My first strand of grey. Rita stood by the window and read aloud Tosin Igeleke’s ‘My first strand of grey hair’. A poem that had left indelible prints in her heart for days. She walked back to the hairy soft sofa, counting her feet. She ran her palms across the sofa then filled a corner of it with her oval tooshie.
A minute later, she walked into her room. She stood in front of the mirror to look for how much change the last thirty minutes had accrued on her. There was something. She smiled then pushed her fingers through her cornrows. My first strand of grey. She said. Held the tiny strand of grey for a moment then a beautiful array of tears slid down. The colour of her skin transformed from a soft yellow to a reddish brown. She wore the face of a sculpture carved with steel; haggard and stern, yet a beauty irresistible as a punctured sky loomed.
She heard a car horn and the sound of the gate falling apart. It was her father. She wiped the tears that formed stacks of beautiful lanes, then scurried to open the front door and ran back to her room.
Moments later, her dad knocked on her door then turned the knob. “Rita. Rita. You left the front door opened.”
She raised her head and handed him a sleepy look then a nod.
“Anyway I met with father Vincent. You are scheduled for Friday.” He left the room, then walked back in. “I am going out again”. He said
When the gate creaked again and humming of engine disappeared into the distance, she walked back to the sitting room. She pressed her face against the iron bars in the window and fell into thoughts. A new life. Commitment. Faithfulness. Emotions. Sex. She had dealt with all these for 28years, but the thoughts were all fresh now. A juvenile curiosity rained and she was all wet.
Mohammed came out from his little room and she felt a push. A poignant smell. Garlic. She couldn’t stand it. She walked back and collapsed on the sofa. She turned on the Dstv. The picture of two groping white lips came to life. A little break and the kiss burgeoned like an omelette, until the sofa was too hairy and warm for Rita to sit on. She stood and moved to the window again, then pushed her forehead through the iron bars. Just then, soft, steamy voices fell into her ears. Moans. The moans beckoned. A compromise loomed, like a potent talisman.
A kiss behind a screen some days ago was the least of her worries. It would never appeal to her emotions. But everything right now has amplified. Every single one of her emotions.
She walked back to the sofa and let loose of her fortress. The thoughts poured in like a compromised floodgate.
“A kiss before this journey isn’t that much of a bad idea. At least the emotional know-how”. The thoughts settled on her head like a pitfall in a ghost town.
She stood again, walked around the sitting room, then drew her feet towards the window again. Mohammed was lying bare chested on his little mat, exposing a megear forest of pale hairs.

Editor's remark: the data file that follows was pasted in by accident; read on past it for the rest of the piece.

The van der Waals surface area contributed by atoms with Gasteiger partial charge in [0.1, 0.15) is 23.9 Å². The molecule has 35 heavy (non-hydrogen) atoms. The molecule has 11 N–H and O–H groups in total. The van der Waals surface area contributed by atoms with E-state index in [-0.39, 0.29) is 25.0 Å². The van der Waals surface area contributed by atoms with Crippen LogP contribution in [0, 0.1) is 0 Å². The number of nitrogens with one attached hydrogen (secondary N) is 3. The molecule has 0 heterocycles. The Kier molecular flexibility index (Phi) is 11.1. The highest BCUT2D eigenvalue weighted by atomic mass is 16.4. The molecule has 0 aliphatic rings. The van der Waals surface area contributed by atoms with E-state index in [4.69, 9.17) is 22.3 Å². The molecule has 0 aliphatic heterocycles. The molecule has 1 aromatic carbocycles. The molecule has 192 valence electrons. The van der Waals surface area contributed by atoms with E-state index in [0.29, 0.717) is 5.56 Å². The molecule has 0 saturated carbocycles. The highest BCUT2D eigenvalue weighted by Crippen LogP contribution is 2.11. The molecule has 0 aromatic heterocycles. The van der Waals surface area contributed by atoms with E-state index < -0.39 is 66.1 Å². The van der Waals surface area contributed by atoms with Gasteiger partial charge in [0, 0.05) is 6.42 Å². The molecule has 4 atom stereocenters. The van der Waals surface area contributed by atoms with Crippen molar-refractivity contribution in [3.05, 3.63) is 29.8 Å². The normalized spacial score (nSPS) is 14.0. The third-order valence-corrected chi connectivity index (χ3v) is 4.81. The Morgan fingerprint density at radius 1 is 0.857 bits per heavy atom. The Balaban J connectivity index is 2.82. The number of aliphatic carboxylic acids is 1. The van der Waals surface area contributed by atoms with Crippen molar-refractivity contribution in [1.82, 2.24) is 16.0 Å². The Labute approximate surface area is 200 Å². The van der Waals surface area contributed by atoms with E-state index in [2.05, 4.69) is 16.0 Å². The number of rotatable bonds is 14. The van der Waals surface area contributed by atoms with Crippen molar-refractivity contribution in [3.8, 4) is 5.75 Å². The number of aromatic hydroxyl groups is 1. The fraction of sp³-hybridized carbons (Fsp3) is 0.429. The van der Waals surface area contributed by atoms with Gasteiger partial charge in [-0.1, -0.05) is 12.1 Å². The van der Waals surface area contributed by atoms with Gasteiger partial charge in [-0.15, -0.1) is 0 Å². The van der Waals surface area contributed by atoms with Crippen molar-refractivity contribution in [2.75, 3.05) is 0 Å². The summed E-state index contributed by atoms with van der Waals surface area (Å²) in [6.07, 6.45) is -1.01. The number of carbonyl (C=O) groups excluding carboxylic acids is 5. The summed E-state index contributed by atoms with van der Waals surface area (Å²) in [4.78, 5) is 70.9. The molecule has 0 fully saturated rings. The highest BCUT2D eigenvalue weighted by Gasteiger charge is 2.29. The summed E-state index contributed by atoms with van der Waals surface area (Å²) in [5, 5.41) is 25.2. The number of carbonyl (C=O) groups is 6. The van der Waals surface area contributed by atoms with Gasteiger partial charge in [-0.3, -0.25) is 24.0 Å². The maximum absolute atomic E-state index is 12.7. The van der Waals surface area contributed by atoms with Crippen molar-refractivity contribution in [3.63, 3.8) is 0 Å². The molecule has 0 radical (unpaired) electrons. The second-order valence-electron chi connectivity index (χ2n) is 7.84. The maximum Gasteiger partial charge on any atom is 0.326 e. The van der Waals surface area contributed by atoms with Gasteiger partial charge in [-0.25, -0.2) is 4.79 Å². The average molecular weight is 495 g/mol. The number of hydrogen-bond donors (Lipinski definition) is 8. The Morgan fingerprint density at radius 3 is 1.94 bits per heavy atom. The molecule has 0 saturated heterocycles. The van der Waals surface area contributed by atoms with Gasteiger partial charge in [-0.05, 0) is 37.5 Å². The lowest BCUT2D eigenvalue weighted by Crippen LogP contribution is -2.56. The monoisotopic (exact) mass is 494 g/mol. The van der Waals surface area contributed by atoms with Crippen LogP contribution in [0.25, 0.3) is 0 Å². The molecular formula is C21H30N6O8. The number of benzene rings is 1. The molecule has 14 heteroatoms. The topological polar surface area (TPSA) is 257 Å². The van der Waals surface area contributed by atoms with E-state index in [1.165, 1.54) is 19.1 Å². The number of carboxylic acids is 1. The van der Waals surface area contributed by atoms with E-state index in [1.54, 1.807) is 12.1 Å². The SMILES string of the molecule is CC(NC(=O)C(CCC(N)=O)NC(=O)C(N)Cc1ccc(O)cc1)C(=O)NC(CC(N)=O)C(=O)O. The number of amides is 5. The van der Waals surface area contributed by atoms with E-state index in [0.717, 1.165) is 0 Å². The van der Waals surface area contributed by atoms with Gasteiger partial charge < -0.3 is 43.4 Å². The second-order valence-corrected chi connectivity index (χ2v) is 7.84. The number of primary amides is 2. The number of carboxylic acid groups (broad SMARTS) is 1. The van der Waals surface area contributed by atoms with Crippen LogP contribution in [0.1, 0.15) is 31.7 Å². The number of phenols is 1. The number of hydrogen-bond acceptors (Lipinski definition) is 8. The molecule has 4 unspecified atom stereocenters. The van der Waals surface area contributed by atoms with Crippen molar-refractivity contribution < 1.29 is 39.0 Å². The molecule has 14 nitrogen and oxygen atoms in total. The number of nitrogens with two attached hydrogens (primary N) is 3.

” Mohammed!” Her voice tore through the window; soft and cold. But it had vaporized into the breezy weather before it got to him.
“Mohammed!” She cracked her voice and called again
“Anti!” This time he heard. He cruised to his feet and yielded to her beckoning.
“Come inside”. She said when he got to the window.
She stood like a river. A stagnant river, while he dipped himself into the house. Her eyes glued to the cap that sat on his head. She couldn’t tell the colour, nor the shape. But she could tell the smell. It smelled like the pieces of her broken fortress. For the first time Mohammed didn’t smell of garlic.
“Anti I don com”. She crawled towards him in splendour, robed in her fear. A surge of bravery rolled over her, like an avalanche, when she got to him. She sank into his mouth, the den of garlic, and he stood there full of life and drowned in oblivion. Her senses leaked into his mouth and wandered. There was nothing Olympian. She came out then ran her fingers across her lips.
” Anti!” Mohammed called her, almost in a whisper, looking spellbound, like a wind fed with a venom.
“My first kiss!” She whispered. Her fingers still on her lips. Her eyes sank through the wall and she was there looking at her soul wandering in front of a peeled, darkened, smelly mouth. A smile seeped through Mohammed’s face. She looked at him. A sourness flushed her mouth. The smell of garlic was right in her bowels.
“Go!” She screamed at the top of her voice. He vanished through the door. She scurried into her room and collapsed onto her bed. She felt no grief. No excitement. No thoughts. Just tabula rasa.
Four days later, she was seated beside a nun inside a car, on her way to the monastery. She would become a nun. She had picked up her broken fortress. The juvenile curiosity had found the way back. But the kiss, tasteless, aromatized with garlic, still sat on her lips.
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